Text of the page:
What to Do: Administering Paid and Unpaid Leave Correctly
Is Your Leave Program Compliant?
Administering leaves of absence correctly is one of the biggest fiscal and operational challenges facing employers today. The recent addition of new paid leave laws across the country and the possibility of national, comprehensive paid family and medical leave has highlighted the need to make sure your leave program is compliant.
Identify Laws, Rules, and Regulations
Private employers with 50 or more employees and all public sector and school employers must comply with the federal Family and Medical Leave Act (FMLA). But the FMLA is the floor, not the ceiling. You may be subject to additional state, local, or federal leave requirements depending on your location and the type of work you do.
Identify Contractual Obligations
Employees may also have leave rights, paid or unpaid, from contracts they’ve signed. Whether it be an individual employment agreement or a collective bargaining contract, you need to know what leave they’re entitled to under the contract.
Review Your Disability Accommodation Process
Even employees who have run out of leave may be entitled to additional leave under the Americans with Disabilities Act (ADA) and similar state disability statutes. Employers may need to determine if leave would help the employee perform the essential functions of their job—without putting an undue burden on the employer. This can be complex and difficult to determine, so work with your legal counsel.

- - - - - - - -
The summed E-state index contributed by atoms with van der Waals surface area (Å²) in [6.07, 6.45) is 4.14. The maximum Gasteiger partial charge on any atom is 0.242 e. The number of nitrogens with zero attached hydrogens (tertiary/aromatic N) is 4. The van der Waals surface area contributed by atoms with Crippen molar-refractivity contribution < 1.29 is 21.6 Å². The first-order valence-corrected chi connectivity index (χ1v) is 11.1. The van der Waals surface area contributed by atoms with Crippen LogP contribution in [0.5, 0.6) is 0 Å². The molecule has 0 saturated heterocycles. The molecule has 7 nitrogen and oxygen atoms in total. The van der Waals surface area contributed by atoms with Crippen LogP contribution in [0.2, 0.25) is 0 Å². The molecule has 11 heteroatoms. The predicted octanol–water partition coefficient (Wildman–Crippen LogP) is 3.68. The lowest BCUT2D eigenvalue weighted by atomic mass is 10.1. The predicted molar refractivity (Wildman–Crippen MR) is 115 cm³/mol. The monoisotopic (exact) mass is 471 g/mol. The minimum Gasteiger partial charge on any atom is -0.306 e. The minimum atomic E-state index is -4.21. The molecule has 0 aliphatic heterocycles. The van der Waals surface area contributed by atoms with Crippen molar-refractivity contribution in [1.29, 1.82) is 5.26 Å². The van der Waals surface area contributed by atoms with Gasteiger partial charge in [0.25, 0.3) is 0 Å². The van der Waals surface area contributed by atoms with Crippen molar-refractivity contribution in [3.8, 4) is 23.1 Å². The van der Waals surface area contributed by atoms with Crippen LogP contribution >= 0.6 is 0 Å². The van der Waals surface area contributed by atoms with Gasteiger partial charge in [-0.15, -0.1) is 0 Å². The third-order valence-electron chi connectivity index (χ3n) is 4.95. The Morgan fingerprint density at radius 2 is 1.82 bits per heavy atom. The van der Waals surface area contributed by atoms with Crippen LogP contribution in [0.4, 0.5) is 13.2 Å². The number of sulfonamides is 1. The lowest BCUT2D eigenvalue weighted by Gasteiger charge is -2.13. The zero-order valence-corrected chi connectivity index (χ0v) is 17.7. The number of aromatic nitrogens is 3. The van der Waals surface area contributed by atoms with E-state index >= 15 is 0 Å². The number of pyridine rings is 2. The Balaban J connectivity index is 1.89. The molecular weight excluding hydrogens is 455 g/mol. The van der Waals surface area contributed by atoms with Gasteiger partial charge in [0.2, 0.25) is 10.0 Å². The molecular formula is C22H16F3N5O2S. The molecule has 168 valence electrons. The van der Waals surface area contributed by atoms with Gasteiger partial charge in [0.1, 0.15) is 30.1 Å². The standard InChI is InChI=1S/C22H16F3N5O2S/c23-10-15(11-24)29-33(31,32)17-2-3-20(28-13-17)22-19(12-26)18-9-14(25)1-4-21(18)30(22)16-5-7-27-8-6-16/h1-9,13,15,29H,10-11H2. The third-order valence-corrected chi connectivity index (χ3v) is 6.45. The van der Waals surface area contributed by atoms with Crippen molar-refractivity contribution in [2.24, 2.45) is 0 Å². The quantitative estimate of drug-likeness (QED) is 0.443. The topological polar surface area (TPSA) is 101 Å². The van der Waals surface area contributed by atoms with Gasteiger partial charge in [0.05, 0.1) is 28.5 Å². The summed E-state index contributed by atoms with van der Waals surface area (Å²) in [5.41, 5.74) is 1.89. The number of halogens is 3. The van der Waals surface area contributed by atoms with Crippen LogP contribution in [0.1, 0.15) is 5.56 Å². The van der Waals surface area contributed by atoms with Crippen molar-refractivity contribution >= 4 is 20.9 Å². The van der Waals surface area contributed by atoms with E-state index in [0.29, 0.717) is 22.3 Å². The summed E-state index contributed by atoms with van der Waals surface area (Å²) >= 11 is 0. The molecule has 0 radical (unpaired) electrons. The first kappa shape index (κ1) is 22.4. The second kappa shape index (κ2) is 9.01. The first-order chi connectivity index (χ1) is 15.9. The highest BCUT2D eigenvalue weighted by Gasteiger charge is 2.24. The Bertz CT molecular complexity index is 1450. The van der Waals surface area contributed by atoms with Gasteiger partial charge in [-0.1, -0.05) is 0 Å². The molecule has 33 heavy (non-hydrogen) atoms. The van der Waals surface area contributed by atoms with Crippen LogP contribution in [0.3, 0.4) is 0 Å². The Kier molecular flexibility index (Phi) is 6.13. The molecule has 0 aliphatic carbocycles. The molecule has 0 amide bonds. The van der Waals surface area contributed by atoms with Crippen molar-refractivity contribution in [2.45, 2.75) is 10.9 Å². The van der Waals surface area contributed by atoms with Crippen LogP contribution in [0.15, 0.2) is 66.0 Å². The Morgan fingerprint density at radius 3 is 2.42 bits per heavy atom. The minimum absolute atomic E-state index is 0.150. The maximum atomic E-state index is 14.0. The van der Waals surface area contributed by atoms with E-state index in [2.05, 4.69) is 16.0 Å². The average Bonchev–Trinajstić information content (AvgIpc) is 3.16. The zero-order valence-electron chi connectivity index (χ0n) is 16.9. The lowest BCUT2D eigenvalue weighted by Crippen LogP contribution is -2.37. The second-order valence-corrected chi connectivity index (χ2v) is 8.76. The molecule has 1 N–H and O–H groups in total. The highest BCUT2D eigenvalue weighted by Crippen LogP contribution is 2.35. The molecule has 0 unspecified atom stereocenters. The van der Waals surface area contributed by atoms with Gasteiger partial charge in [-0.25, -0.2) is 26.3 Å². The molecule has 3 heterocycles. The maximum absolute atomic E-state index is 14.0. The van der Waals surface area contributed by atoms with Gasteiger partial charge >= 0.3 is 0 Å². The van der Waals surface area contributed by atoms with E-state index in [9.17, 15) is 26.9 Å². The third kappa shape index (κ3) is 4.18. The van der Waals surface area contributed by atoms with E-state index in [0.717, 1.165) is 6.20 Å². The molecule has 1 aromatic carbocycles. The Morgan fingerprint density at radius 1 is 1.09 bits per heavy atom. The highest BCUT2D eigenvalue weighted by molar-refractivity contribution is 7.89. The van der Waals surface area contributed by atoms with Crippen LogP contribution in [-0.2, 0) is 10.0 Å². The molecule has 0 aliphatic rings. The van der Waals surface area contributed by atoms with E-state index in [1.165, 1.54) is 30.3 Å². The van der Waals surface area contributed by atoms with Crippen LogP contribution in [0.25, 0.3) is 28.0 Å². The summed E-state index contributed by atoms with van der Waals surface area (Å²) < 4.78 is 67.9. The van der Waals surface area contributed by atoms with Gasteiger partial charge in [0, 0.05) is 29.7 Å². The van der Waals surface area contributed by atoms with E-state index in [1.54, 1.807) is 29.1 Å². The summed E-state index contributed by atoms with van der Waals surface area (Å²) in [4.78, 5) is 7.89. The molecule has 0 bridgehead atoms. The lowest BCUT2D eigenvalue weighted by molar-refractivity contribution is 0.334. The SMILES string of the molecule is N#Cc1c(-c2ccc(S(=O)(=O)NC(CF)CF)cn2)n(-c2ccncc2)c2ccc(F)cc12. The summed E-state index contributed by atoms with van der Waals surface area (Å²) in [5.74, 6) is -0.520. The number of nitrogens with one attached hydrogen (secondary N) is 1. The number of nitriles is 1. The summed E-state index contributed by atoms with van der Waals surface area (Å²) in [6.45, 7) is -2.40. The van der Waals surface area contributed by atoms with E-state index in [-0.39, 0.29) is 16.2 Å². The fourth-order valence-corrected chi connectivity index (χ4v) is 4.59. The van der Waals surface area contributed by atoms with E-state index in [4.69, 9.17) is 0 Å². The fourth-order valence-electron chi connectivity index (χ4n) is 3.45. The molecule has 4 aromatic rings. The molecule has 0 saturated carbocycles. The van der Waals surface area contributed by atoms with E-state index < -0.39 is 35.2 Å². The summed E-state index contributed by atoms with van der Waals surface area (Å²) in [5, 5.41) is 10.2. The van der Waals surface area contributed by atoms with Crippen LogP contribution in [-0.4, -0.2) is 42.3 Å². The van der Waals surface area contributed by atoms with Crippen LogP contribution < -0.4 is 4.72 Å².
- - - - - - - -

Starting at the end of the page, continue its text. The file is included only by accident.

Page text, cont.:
Understand Your Military Leave Obligations
The Uniformed Services Employment and Reemployment Rights Act (USERRA) gives up to five cumulative years of leave to individuals on military duty. Employers are required to provide a notice of USERRA rights, benefits, and obligations. State law may also grant certain protections to individuals on leave to perform military service.
Carefully Handle Leave for Workplace Injuries
When leave is needed because of a workplace injury, state workers’ compensation statutes may also come into play. Keep in mind that your insurance carrier is not responsible for identifying when leave might be protected or required by another rule or regulation, such as the FMLA, ADA, or similar.
Document Policies and Notify Employees
Your written policies and procedures are your chance to explain how all of these different legal obligations fit together, and to give your employees a map of how to make the best use of all available options.
Answer the Important Questions
- When will FMLA run concurrently with other types of paid or unpaid leave provided to your employees?
- How do employees access employer-provided leave benefits, such as short- or long- term disability?
- How do these benefits coordinate with other programs, such as state-offered temporary disability insurance?
American Fidelity will continue to monitor and communicate regulatory changes to help employers succeed in benefits management. Subscribe for updates at americanfidelity.com/pfml.
This blog is up to date as of January 2022 and has not been updated for changes in the law, administration or current events.